Fibre Channel Concepts: A Not Very Brief Note On

Fibre Channel

Fibre Channel, or FC, is a high-speed network technology (commonly running at 1, 2, 4, 8, 16, and 32 gigabit per second rates) primarily used to connect computer data storage to servers. Fibre Channel is primarily used in storage area networks (SAN) in enterprise storage. Fibre Channel networks are known as a fabric because they operate in unison as one big switch. Fibre Channel mainly runs on optical fiber cables within and between data centers.

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Cisco 5508 Wireless LAN Controller Licenses Disappear After Software Upgrade!

We had a Cisco 5508 Wireless LAN Controller in our HQ building which was managing 26 Aironet 3501I access points. It was running controller software version 7.4.110 with 50 AP base-licenses.

We decided to add 20 more APs in order to improve the wireless coverage. So we got new Aironet 3702I access points.

According to Cisco Wireless Solutions Software Compatibility Matrix controller software version 7.4.110 does not support the 3702I access points. So we had to upgrade the controller software.

You will see a log message like this in case the controller software does not support the more recent access points: “Discarding primary discovery request in LWAPP from AP xx:xx:xx:xx:xx:xx supporting CAPWAP”

We downloaded the most recent version of software (8.2.100.0 at the time of writing this post) and downloaded it to the controller. We rebooted the controller and licenses were gone!

We tried to re-install the license backup file we had made before upgrading but it FAILED!

We switched back to the previous software version immediately and rebooted the controller. The Licenses were back then.

We guessed that it was because we had made a major upgrade (from version 7.4.x. to 8.2.x) so we decided to upgraded to the very first version of controller software where Aironet 3702I APs were supported for the first time. We upgraded to controller software version 7.6.110 and this time it was successful.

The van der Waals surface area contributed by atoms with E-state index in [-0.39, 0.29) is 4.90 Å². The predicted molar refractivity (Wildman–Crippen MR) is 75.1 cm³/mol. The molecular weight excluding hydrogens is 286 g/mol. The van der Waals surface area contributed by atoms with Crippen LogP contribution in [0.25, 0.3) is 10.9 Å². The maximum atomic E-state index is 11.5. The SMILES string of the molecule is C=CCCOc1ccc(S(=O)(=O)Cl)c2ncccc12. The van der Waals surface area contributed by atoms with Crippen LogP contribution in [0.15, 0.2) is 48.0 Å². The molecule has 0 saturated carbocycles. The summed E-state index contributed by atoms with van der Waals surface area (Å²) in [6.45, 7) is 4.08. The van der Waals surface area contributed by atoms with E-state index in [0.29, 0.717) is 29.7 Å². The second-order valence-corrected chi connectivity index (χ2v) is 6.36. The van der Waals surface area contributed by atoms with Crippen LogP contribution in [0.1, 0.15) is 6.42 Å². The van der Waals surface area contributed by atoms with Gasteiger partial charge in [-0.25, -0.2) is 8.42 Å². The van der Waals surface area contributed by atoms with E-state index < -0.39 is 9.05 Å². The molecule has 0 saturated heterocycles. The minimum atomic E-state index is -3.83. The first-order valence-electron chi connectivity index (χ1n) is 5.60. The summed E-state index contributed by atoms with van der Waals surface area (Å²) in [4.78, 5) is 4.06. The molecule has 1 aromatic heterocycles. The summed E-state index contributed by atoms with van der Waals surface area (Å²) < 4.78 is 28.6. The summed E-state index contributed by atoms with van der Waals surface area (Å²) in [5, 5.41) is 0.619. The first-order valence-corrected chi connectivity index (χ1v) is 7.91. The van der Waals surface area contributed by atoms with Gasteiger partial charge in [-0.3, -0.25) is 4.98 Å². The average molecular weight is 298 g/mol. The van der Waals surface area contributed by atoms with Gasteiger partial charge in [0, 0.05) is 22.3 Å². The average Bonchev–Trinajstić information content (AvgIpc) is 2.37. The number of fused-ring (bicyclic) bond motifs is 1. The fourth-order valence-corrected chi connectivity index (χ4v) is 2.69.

I don’t know if Cisco guys approve this workaround but it worked for us.

A Big Picture of QoS Classification, Marking and Mapping

This document defines up to 13 classes of traffic. A brief table of these classes and their respective markings, mappings and different queuing systems is given.

qos

ToS Byte

P2 P1 P0 T2 T1 T0 CU1 CU0
  • IP precedence—three bits (P2 to P0)
  • Delay, Throughput and Reliability—three bits (T2 to T0)
  • CU (Currently Unused)—two bits(CU1-CU0)

DiffServ Field

DS5 DS4 DS3 DS2 DS1 DS0 ECN ECN
  • DSCP—six bits (DS5-DS0)
  • ECN—two bits

 

DS field in the IPv4/IPv6 headers replaced the IPv4 TOS field. (IETF RFC 2474)

Class Selectors in the DS field -> backward compatibility with the IP precedence in TOS field

PHBs -> define the packet-forwarding properties associated with a class of traffic

Expedited Forwarding (EF) PHB -> low-loss, low-latency traffic, low jitter, assured bandwidth

Assured Forwarding (AF) PHB -> gives assurance of delivery under prescribed conditions

Also visit: https://www.cisco.com/en/US/technologies/tk543/tk759/technologies_white_paper0900aecd80295a9b.pdf

QoS Concepts

QoS

QoS is a set of techniques to manage bandwidth, delay, jitter, and packets loss for flows in a network. The Internet Engineering Task Force (IETF) defines two major models for QoS on IP-based networks: Integrated Services (Intserv) and Differentiated Services (Diffserv). 

The Intserv model integrates resource reservation and traffic control mechanisms to support special handling of individual traffic flows. The Diffserv model uses traffic control to support special handling of aggregated traffic flows.

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A Brief Comparison of Cisco Nexus Product Family